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The Cité Nature scientific centre is located in Arras, a town in the northern part of France. It is in the middle of a zone currently undergoing major restructuring. The site takes the form of a triangle covering approximately 25,000 m². Several industrial buildings used to occupy this land. Only the Arras-Maxei factory on Boulevard Schumann, along with another industrial building and a water tower at the top of the triangle, remain. Due to their location, these constructions reinforce the site’s geometry.
A large garden between the two buildings stretches out to the west along the Scarpe canal. The goal is to provide an aesthetically pleasing industrial building which blends well with the natural landscape – an essential part of this project.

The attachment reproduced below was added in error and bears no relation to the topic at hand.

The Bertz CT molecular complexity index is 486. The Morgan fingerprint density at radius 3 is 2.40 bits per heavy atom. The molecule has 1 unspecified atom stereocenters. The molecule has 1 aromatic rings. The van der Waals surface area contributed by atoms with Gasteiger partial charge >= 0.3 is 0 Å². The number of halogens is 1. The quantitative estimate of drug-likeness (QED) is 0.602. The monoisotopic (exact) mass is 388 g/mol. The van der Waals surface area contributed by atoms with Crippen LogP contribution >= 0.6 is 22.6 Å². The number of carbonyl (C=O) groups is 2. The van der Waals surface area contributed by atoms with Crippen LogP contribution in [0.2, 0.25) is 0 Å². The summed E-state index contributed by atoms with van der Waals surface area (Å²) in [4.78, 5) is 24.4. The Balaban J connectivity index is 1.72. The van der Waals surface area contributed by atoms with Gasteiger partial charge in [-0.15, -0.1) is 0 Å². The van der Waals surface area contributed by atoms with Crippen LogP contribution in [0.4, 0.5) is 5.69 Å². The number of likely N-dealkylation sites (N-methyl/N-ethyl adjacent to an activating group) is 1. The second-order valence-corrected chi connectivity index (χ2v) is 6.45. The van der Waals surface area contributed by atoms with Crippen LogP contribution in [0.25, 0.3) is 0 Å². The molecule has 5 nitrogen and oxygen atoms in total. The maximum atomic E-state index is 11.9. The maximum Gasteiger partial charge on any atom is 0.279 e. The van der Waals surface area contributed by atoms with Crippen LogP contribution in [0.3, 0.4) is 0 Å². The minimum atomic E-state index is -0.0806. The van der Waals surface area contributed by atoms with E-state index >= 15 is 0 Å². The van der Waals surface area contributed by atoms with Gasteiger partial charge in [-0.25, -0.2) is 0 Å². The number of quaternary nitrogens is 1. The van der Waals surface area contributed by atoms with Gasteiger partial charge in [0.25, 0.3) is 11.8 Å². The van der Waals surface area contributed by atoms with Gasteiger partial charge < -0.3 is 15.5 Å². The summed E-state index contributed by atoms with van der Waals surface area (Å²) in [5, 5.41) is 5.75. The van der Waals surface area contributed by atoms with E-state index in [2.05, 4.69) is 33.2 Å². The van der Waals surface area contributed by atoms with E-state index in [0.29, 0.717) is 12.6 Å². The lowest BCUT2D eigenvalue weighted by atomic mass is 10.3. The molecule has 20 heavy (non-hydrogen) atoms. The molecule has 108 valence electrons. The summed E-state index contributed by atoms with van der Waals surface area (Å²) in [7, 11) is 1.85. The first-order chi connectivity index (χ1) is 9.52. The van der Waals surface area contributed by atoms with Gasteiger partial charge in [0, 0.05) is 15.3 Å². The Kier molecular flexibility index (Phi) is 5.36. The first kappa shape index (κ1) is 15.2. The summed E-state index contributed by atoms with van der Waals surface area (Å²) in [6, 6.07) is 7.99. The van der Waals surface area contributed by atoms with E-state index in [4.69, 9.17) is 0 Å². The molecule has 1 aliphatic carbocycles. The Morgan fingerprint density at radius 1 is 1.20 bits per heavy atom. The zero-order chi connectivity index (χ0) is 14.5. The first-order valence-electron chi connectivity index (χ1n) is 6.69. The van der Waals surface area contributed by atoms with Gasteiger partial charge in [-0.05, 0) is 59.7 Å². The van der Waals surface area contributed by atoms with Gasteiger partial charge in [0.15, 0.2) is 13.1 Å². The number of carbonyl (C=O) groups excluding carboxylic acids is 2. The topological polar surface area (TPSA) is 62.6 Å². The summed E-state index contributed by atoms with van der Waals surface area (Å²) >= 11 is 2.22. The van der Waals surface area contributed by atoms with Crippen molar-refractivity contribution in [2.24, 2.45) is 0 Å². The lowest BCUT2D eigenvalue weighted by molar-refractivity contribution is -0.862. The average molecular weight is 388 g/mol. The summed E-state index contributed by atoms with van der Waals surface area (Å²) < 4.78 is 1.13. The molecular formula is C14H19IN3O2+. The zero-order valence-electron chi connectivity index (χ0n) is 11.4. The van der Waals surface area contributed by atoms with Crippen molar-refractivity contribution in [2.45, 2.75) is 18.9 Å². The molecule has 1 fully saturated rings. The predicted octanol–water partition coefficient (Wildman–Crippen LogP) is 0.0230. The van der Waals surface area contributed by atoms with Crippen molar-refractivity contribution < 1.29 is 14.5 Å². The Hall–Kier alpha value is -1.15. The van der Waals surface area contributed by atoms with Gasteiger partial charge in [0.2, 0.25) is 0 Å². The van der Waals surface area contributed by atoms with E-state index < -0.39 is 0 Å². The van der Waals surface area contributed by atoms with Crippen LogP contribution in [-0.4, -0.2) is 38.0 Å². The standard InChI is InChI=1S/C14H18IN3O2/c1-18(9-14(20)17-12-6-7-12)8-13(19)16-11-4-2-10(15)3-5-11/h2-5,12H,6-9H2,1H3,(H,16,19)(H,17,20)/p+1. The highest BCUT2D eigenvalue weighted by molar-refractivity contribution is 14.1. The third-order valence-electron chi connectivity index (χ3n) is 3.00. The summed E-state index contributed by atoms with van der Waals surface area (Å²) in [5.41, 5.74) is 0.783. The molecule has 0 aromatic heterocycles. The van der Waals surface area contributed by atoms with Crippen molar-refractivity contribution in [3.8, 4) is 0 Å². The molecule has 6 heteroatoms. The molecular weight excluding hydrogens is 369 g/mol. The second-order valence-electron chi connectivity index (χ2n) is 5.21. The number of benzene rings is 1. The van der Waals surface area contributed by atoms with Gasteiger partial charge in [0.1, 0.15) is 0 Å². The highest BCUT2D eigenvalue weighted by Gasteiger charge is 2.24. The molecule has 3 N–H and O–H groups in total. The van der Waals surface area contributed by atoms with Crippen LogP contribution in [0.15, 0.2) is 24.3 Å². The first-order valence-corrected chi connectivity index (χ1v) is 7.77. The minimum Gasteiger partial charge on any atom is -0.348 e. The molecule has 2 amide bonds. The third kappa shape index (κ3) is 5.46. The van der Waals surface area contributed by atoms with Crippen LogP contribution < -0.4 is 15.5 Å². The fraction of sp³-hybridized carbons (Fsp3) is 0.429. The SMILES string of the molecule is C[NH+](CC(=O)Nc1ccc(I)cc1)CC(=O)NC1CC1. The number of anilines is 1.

The Exhibition Centre was created within the Arras-Maxei factory, built in 1922 and an early example of concrete construction. It holds genuine architectural interest which AJN decided to enhance. The building consists of an imposing single volume: 158 meters long, 24 meters wide, and 12 meters-high. The objective was to preserve this volume for exhibits requiring significant floor area. The former plant houses an exhibition centre, a documentation centre, a reception/ticket office, as well as a tasting area on the ground floor. The first floor houses temporary exhibitions as well as a multimedia room and offices. This building is a concrete monolith bathed in light. Because it holds exhibitions with bright-coloured features, the walls were restored to their original character. Floor finishes were chosen to harmonize with the walls. Added elements are generally of galvanized steel. The rigour which characterizes the interior also orders the façades. From the outside, the building looks like a pure grey monolith with repetitive glass and steel facades. The preserved industrial warehouse also includes a future space dedicated to special events, a storage area, as well as accommodation for the keeper. Its light structure spans 24 meters and makes a great sheltered area, a stage set. The building remains firmly rooted in an industrial vernacular. On its brick facades, stratified layers show the long history of its industrial past.